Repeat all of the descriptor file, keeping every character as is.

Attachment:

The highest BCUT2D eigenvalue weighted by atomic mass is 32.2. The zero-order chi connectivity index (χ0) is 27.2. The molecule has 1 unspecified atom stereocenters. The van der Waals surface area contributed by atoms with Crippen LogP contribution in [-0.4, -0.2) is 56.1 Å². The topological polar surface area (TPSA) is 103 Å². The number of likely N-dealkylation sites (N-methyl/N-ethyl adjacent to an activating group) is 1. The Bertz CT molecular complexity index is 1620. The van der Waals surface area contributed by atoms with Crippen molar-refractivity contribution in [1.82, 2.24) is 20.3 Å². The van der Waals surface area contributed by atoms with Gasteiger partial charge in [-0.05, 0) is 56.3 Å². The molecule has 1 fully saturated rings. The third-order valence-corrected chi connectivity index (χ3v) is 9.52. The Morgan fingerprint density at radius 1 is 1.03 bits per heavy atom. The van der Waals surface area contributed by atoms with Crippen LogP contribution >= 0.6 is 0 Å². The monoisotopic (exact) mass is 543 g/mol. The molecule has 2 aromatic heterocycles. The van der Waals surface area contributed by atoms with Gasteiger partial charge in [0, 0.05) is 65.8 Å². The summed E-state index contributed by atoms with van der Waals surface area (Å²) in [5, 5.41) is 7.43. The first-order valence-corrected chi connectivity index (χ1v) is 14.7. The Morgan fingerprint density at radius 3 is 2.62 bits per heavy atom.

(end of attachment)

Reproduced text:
The highest BCUT2D eigenvalue weighted by atomic mass is 32.2. The zero-order chi connectivity index (χ0) is 27.2. The molecule has 1 unspecified atom stereocenters. The van der Waals surface area contributed by atoms with Crippen LogP contribution in [-0.4, -0.2) is 56.1 Å². The topological polar surface area (TPSA) is 103 Å². The number of likely N-dealkylation sites (N-methyl/N-ethyl adjacent to an activating group) is 1. The Bertz CT molecular complexity index is 1620. The van der Waals surface area contributed by atoms with Crippen molar-refractivity contribution in [1.82, 2.24) is 20.3 Å². The van der Waals surface area contributed by atoms with Gasteiger partial charge in [-0.05, 0) is 56.3 Å². The molecule has 1 fully saturated rings. The third-order valence-corrected chi connectivity index (χ3v) is 9.52. The Morgan fingerprint density at radius 1 is 1.03 bits per heavy atom. The van der Waals surface area contributed by atoms with Crippen LogP contribution >= 0.6 is 0 Å². The monoisotopic (exact) mass is 543 g/mol. The molecule has 2 aromatic heterocycles. The van der Waals surface area contributed by atoms with Gasteiger partial charge in [0, 0.05) is 65.8 Å². The summed E-state index contributed by atoms with van der Waals surface area (Å²) in [5, 5.41) is 7.43. The first-order valence-corrected chi connectivity index (χ1v) is 14.7. The Morgan fingerprint density at radius 3 is 2.62 bits per heavy atom.